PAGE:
Relationships and Fibro

Anyone who knows me well just spit their coffee out when they saw the title of this post. My track record is less than stellar.  Whether the lack of stellarliness is due to fibro or my own bullheadedness, I have no idea.  But fibromyalgia has been in play throughout my rather pathetic love life, and since there are a lot of people out there wondering how to deal with relationships while dealing with fibro (not a question I can actually answer, btw), and since I spent the large part of this last weekend making room in my home for the man in my life to join me there, it’s something I should probably reflect on.

I’ve been married and divorced twice.  Neither were “good” marriages.  There wasn’t a joining of forces, so to speak. The first was a case of friends that just shouldn’t have gotten together.  I’m still a little unsure of what either of our motives in getting married were.  It produced a wonderful son who has grown to be a wonderful man, so I forgive myself for that one. The second marriage was a case of me first of all not being willing to listen to warning bells and secondly not believing I was worth better when I started hearing them. I put my son through that marriage, something I still haven’t forgiven myself for.  He survived, however, and thrived, and I – after several years of therapy – have been able to put the abuse behind me.

My second-ex never hit me, although I think he came very close many times. He verbally and emotionally assaulted me and tore my self-esteem into a pretty limp puddle on the floor. It was during this marriage that the fibro really reared its ugly head.  I have had problems with pain since I was 15, but this is when the pain drove me to the doctor.  I was sure I had a rheumatic process, but I didn’t. Unfortunately, because I was so withered, I stayed in that relationship 10 years, and each year I sunk lower and the pain increased.  It wasn’t until I saw X2 confronting my son both verbally and physically that I was able to wake up and pull myself and my son out of the situation.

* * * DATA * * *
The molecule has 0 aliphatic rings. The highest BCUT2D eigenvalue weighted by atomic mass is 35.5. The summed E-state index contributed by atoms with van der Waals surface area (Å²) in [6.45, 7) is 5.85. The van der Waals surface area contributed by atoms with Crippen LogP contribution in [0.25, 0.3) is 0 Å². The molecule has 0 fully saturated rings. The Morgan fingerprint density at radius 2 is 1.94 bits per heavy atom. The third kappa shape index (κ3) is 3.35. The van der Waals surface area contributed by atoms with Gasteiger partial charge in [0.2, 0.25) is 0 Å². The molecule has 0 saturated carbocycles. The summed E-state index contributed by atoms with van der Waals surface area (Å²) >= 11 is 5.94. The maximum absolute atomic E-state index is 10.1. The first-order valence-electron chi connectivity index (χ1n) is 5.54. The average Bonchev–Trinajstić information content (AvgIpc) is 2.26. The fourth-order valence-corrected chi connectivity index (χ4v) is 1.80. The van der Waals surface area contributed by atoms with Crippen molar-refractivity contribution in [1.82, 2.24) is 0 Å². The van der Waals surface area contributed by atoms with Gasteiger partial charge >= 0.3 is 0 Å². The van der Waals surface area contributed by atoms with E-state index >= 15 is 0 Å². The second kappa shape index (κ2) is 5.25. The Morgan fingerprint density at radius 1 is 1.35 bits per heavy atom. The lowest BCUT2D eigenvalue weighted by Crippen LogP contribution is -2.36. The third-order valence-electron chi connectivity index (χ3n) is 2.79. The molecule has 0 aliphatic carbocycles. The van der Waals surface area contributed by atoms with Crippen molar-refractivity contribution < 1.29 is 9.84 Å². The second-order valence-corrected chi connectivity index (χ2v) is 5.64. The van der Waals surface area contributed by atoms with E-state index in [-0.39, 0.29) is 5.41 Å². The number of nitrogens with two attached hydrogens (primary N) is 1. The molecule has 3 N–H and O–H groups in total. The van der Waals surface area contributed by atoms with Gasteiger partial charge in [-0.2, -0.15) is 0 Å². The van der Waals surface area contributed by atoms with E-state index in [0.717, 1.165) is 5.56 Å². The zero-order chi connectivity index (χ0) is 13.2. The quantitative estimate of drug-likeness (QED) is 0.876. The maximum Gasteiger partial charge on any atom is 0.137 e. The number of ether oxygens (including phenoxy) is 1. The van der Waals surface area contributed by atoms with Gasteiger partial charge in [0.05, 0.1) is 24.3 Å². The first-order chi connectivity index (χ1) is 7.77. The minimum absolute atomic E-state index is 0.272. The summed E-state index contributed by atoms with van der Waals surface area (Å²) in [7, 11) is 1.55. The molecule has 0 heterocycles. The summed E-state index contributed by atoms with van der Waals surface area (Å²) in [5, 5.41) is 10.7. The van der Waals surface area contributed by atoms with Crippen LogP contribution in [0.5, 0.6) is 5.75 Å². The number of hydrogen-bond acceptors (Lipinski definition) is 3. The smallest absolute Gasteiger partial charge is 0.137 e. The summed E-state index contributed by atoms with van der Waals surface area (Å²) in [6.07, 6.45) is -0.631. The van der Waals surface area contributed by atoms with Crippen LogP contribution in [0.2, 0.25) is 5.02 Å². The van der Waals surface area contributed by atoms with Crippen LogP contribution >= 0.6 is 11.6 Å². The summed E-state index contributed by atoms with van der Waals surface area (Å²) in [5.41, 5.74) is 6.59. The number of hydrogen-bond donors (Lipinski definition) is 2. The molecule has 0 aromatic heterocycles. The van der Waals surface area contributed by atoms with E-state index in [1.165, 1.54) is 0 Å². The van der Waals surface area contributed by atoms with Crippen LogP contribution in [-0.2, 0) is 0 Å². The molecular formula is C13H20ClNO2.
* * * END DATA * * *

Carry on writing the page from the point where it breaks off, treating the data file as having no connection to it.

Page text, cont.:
The delay in extracting myself and being able to protect my son was due in a large part to fibro, which wasn’t officially diagnosed until a few years after I got out. I was doing a lot of things during that marriage – getting my Master’s degree, helping my parents with their business, teaching. My limited energy resources were expended completely every day, so I never felt like I did enough or was enough – I was always inadequate.  I still struggle against those feelings, but X2 preyed on those feelings, encouraged those feelings, fed those feelings. In the meantime, pain levels were on the rise as was my weight.  I gained 75 pounds in about five years.

After I extracted myself from X2, I locked myself up in my home and considered putting a sign up outside declaring my home the “Nunnery.” For 15 years, I closed myself off from men and friends.  I didn’t go anywhere where I may accidentally meet anyone, and my demeanor stopped accidental meetings in their tracks.  Until about 4 years ago.  A friend – at work, because I had few outside of work – talked me into going on a dating website. You’re all groaning, but it worked.  I had about 45 first dates in almost 4 years. There was no way I was going to fall into another bad situation, so I kept plugging away, a bit horrified, a bit encouraged, very discouraged most of the time.  And then just as I was going to pull the plug on the whole thing, I came across my Terry.

I didn’t know what it was actually like being treated well.  He has shown me. I’m hopeful for the first time probably in my whole life, and we are joining our lives together, slowly, carefully, and happily.  Do I still have pain? Yup, even when I’m happy.  Is it going to affect this relationship? I don’t think so.  I hope not.  This relationship is founded on firmer footing. It’s not about how much can I do for him.  It’s about how much can we do for each other.  It’s about mindfulness, remembering what I need to do for myself, and knowing it’s okay.